Gig Review: Level 42 @ Love Supreme Festival, 30th June 2018

Mark King tearing it up

What’s it like seeing ‘your’ band play at a big festival, when only a small proportion of the crowd are fans and most would rather have a chin-wag and quaff cider than listen to the music?

Will your band win them over, or at least give a good account of themselves?

It was an interesting experience watching Level 42 under those circumstances last weekend. The Love Supreme Festival was celebrating its fifth birthday, no mean feat for an outdoor ‘jazz’ festival, thriving in a niche marketplace by focusing on the improvising musicians of tomorrow, established genre names and crossover artists whose presence no doubt raises some eyebrows (the other main-stage headliners this year were Earth Wind & Fire, George Clinton and Elvis Costello).

A big festival gig should, on the face of it, be a doddle for a band with as many hits and as much musical credibility as Mark King and his muckers – you knock off a lean, mean hour and get the crowd saying: ‘I’d forgotten about this one!’.

But they did it the hard way this time, kicking off with nobody’s favourite Level 42 song ‘Heaven In My Hands’ then segueing speedily into ‘Dream Crazy’, ‘To Be With You Again’ and ‘It’s Over’.

A superb ‘Children Say’, complete with a reference to Coltrane’s ‘A Love Supreme’, got things back on track musically but also seemed lost on the crowd.

King was unsettled. Had he blown it? No. He soldiered on, making some cracks about the World Cup and the Alan Shearer lookalike on trumpet, before ‘Running In The Family’ prompted an outbreak of interpretative dancing from the Brighton teenagers.

Secret weapon Mike Lindup sounded in superb voice during ‘Lessons In Love’, ‘Something About You’ and ‘Hot Water’, but, predictably, it was the classic jazz/funk/fusion-era material that gained most traction: ‘Starchild’, ‘Love Games’ and a never-groovier ‘Sun Goes Down (Living It Up)’.

Suddenly the crowd and gig came to life. There could have been much more in that vein. Where was ‘Almost There’, ‘Micro Kid’, ‘Turn It On’, ‘The Chinese Way’, even ’43’, ‘Mr Pink’ or ‘Heathrow’?

But when the material was right, the band sounded superb. King’s voice may be past its best but his bass skills have reached new heights. The slapping sometimes lacked precision but his fingerstyle playing goes from strength to strength. He embellished ‘Children Say’, ‘Starchild’ and ‘Sun Goes Down’ with some outstanding modal moves. There’s life in the Isle Of Wight lad yet.


4 thoughts on “Gig Review: Level 42 @ Love Supreme Festival, 30th June 2018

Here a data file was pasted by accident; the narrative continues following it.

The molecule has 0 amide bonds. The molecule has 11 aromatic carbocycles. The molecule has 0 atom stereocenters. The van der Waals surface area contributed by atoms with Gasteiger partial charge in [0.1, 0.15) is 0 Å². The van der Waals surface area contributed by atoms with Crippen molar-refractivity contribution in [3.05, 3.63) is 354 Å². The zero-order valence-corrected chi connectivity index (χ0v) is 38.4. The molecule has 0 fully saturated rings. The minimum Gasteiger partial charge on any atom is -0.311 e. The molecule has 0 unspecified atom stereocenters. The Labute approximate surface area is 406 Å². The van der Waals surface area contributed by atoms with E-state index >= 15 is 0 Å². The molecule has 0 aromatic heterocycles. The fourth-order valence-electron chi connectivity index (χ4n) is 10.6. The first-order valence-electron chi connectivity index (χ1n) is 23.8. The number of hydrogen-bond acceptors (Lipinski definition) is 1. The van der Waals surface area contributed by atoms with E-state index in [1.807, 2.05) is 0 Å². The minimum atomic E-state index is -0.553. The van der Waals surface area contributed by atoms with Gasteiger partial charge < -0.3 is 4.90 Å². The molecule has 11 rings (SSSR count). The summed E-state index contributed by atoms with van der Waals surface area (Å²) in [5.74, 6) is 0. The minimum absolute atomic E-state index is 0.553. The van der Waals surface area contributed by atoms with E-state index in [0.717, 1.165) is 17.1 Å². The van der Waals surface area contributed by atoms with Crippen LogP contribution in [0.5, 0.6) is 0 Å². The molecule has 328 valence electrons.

1. Being a Level 42 fan is what brought me to you site a few years ago now. But I liked what I read, have learnt a lot and discovered some artists that for whatever reason had passed me by. I read your stuff every week, its always entertaining, usually insightful and informative. I dont comment much but Level 42 at a festival…..I have alway fought shy of seeing the band at music fests for the very reasons you outline, other people not interested, only playing the hits, etc (or the KOH knackered old hits! as I once heard Mark King refer to them). So its interesting to hear your take on it. Sound like it might be a better day out than I might think. Many thanks!

    Liked by 1 person

    • Hey, thanks for that, David. Very gratified that you’re enjoying the site. It was certainly interesting seeing them at a festival gig with Mark and Mike out of their comfort zone. I’d say the choice of material was a bit weird (and must admit I do have a few problems with the current drummer…) but they came out of it pretty well in the end. I’ve probably seen them live around 10 times over the years and this was somewhere around the middle in terms of quality (worst: Wembley Arena 1989, best: Hammersmith Odeon 1985…). Your favourite Level album/gig?


      • Like you I saw them at Hammersmith in 85 & I agree that takes a bit of beating. I still enjoy their later gigs with the brass section. One at the Indigo O2 in Sept 15 was especially good. Interesting comments on the drummer Pete Biggin. I think he’s pretty good.(no Phil Gould but who is?) What are your reservations about him? Best album?. Well, I prefer the early stuff so I would say the first one. Damn fine jazz-funk! Not a poor track on it. Looking forward to the tour in October. Thanks again for a great site

        Liked by 1 person

      • Agree, the brass section sounds great at the moment. The drummer is certainly technically superb but drastically overplays, to my ears. I guess there’s no-one else quite like Phil, and you just can’t replicate the fantastic hook-up he had with Mark. Fave albums? 1st album, Standing In The Light and World Machine, but I love ’em all between 1980 and 1987 really…


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